6 Tips for Doing a Successful 365 Photo Project

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6 Tips for Doing a Successful 365 Photo Project

Happy 2016, welcome to the start of a new year. This is a great time to start new projects – be it losing weight, getting fit by regularly exercising, committing to eating right, or improving and growing your photography knowledge and skill.

We all have many different goals when it comes to our passion for photography. A great way to get started is by working on personal and professional photography projects. One simple yet effective way to work on your photography skills is to participate in a 365 Photo Project. Quite simply, a 365, as it is most often called, is a commitment to take a photo a day for 365 days straight. You can get as specific or as general as you like in terms of what you photograph, when you photograph, or even how you photograph. There are no set rules – the only requirement being you must take at least one photo each day, that counts towards your 365.

365 Photo Collage

A small collage from my 365 project done in 2014.

That being said, there are some basic guidelines to successfully complete a 365 – a sort of dos and don’ts list, if you will.

#1 Be honest about why you want to do a 365

Talk to anyone, and you are bound to hear many different reasons why you should do a 365 photo project. Some people feel it improves your photography because you are consistently taking at least one picture a day. Others feel it is a fun way to document and record a year in your life. It is also a great way to experiment and learn about light, composition, subject, equipment, and develop and hone in on your observation skills.

Since you know you have to take at least one photo every day, you are constantly looking for good photo opportunities everywhere, and tend to become more observant of your environment. No matter what your reason, be very clear on exactly why you want to start a 365, and document that as part of the process. This will help clarify your goals, and make the process more enjoyable.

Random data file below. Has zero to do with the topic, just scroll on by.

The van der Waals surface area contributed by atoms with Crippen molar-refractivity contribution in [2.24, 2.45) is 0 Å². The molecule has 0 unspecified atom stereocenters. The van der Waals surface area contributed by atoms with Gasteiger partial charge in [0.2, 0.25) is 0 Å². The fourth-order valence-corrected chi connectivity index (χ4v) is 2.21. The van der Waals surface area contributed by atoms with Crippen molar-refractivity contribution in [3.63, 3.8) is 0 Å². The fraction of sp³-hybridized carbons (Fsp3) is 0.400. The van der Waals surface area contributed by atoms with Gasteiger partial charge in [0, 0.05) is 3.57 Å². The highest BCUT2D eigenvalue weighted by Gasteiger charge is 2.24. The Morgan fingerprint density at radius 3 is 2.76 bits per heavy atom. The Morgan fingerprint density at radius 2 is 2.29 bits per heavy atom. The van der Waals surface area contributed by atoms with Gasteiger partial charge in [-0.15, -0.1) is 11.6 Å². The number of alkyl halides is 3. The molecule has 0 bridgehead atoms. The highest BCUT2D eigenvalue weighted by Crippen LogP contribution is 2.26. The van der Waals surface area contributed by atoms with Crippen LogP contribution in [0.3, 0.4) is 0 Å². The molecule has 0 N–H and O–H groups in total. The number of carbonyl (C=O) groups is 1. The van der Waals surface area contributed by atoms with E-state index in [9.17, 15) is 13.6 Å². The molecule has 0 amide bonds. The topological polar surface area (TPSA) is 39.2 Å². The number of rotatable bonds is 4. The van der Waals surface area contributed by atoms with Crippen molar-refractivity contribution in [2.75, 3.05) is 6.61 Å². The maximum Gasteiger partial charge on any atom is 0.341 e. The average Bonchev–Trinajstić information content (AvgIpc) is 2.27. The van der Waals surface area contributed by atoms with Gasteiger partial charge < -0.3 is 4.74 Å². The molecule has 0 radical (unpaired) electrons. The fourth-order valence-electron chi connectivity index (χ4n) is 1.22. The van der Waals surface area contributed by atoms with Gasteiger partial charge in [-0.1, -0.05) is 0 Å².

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#2 Create a routine for your 365

Just like anything else in life, having a routine provides a sense of organization. Figure out when is your best time to photograph, and stick to that routine. For me, the best time is around 9:00-10:30 a.m. It is early enough in the morning when my brain is quite active, there are no distractions, and the morning light is quite clean and bright. Of course that is not to say that I don’t photograph at other times of the day, but when I am working on a project, or an assignment, that’s my go-to time. And yes, I do treat my 365 as an assignment. The only difference is that I am my own client!

Memorable-Jaunts-365-Example

My general task list for my 365 -generally, all it takes is 10 minutes of my time:

  • Shoot 365 photo – five minutes
  • Edit photo – two minutes
  • Load to Dropbox – 30 seconds
  • Post on Instagram – 30 seconds
  • Write a caption and one line description for the image – one minute
  • Add hashtags – one minute
  • Total – 10 minutes approximately

#3 Set your own prompts or join a 365 group

In my opinion, this is the hardest part of doing a 365. The proverbial, “What do I photograph?”. Luckily there are so many of us doing 365 projects, that there are online groups you can join to get daily or weekly prompts sent to your inbox. Here are a few:

The other option is to completely customize the project, and work from your own prompts, or inspirational triggers. You might only want to photograph your breakfast, your pet, or your children. You may want to focus on modes of transportation. No matter what the prompt, I recommend creating a list or a journal to document them. That way you know what you have already photographed, and what comes next.

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I try to follow this general prompt weekly for my 365. Sometimes, I deviate from it, and for me that’s okay!

  • Monday – Inspire
  • Tuesday – Food
  • Wednesday – Nature of the outdoors
  • Thursday – Indoors
  • Friday – Family
  • Saturday – Personal
  • Sunday – Fun day (anything goes)